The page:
At stake is the $296 billion in goods and services that the Direct Marketing Association said is sold via outbound telemarketing calls.
Marketing groups reacted quickly to the FTC's Dec. 18 announcement of the list and other significant changes to telemarketing practices. They said they would lobby Congress to block the FTC's funding request while using the courts to challenge the list's legality.
On the legal front, they argued the FTC overstepped its authority to halt fraudulent marketing and also violated the First Amendment in imposing limits on all calls. In Congress they are expected to say that the $16 million the FTC wants from marketers to fund the list would increase costs and reduce sales, hurting the economy at a crucial time.
The congressional appeal is in danger of falling on deaf ears given consumers' praise for the FTC action and distaste for unwanted telemarketing calls. Rep. Frank Wolf, R-Va., who chairs the House Appropriations Committee panel that will make the first review, has taken no position, according to an aide. An aide to Sen. Judd Gregg, R-N.H., who is likely to head the Senate appropriations panel, said the senator had not yet reviewed the proposal.
`insult to injury'
DMA President-CEO H. Robert Wientzen issued a statement questioning the list's legality and warning that the cost would be passed to consumers. "In light of the current economic climate, [the] announcement is adding insult to injury," he said.
The FTC adopted the "do not call" list as part of a set of changes to telemarketing, some of which take effect early in March. In the immediate changes, telemarketers who offer a free trial of a related product, often a magazine, will now have to ask consumers to repeat the last digits of their credit card, and all calls, even incoming ones, will have to be recorded.
"It singles out as inherently evil the free-trial marketplace," said Linda Goldstein, chairman of the Electronic Retailing Association. She warned that marketers would likely eliminate such offers.
Rita Cohen, senior VP at Magazine Publishers of America, called the requirement burdensome. "If you buy a fitness product, you up-sell with a free trial subscription to a fitness magazine," she said. "This will discourage up-selling."
The "do not call" list drew the most ire.
Unveiling final rules, the FTC announced that instead of consumers and marketers sharing costs, marketers would bear the entire cost of buying the list and updating it quarterly. In some cases they would have to buy multiple copies of the list for unrelated product lines.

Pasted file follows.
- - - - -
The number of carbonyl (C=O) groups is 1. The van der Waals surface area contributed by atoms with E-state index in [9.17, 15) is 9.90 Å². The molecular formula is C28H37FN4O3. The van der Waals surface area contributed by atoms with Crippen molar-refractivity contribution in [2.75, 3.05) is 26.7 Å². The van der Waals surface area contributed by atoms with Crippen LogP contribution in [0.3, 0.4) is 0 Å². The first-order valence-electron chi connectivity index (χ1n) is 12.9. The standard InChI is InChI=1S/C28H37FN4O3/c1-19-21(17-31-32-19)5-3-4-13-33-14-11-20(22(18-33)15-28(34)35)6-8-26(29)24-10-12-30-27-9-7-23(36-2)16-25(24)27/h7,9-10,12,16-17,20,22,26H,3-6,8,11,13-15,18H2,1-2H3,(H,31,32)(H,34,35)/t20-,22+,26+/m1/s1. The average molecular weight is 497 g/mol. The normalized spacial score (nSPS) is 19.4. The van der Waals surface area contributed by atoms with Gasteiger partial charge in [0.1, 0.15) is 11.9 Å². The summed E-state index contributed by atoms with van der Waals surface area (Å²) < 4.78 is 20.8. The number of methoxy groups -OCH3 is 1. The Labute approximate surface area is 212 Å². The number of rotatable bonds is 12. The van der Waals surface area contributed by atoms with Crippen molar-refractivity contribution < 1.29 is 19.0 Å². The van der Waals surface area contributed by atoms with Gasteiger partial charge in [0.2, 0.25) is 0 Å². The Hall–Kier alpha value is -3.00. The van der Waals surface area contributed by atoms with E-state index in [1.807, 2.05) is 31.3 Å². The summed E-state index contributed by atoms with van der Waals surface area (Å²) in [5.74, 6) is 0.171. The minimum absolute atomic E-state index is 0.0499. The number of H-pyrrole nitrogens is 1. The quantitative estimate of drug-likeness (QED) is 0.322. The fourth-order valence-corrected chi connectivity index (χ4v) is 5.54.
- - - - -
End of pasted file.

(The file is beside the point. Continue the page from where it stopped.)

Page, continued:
"The idea is not to pay once and pass around the list," said FTC Chairman Tim Muris.
The FTC said that while it hoped to "harmonize" its list with the 28 states that have their own "do not call" laws, it did not pre-empt state regulations. At least temporarily, marketers would have to buy state lists and the national list.
While the FTC decided to allow marketers to still call consumers on the list with whom they have an "existing business relationship," it limited the exemption. Only consumers who have bought or received a product within 18 months or inquired about a product in the last three months can be called and then only to be offered the same or a related product. A publisher could offer another magazine, for example, but not an Internet subscription.
Mr. Muris said the list would apply to 80% of telemarketers if the Federal Communications Commission, which is considering copying the FTC action, acts. The American Telemarketing Association, however, said the FTC list affects most telemarketers since the commission contends that it oversees commercial telemarketers hired by banks and telephone companies it doesn't directly regulate.
"It's a radical departure," said Matt Mattingley, director of government affairs for the telemarketing group. An FTC official denied the latest rule represents any change in its oversight of telemarketers.
And Mr. Muris denied that the FTC overstepped its legal authority in creating the list. "We are not banning telemarketing sales calls," he said. "We are giving consumers the option to protect the privacy in their own homes."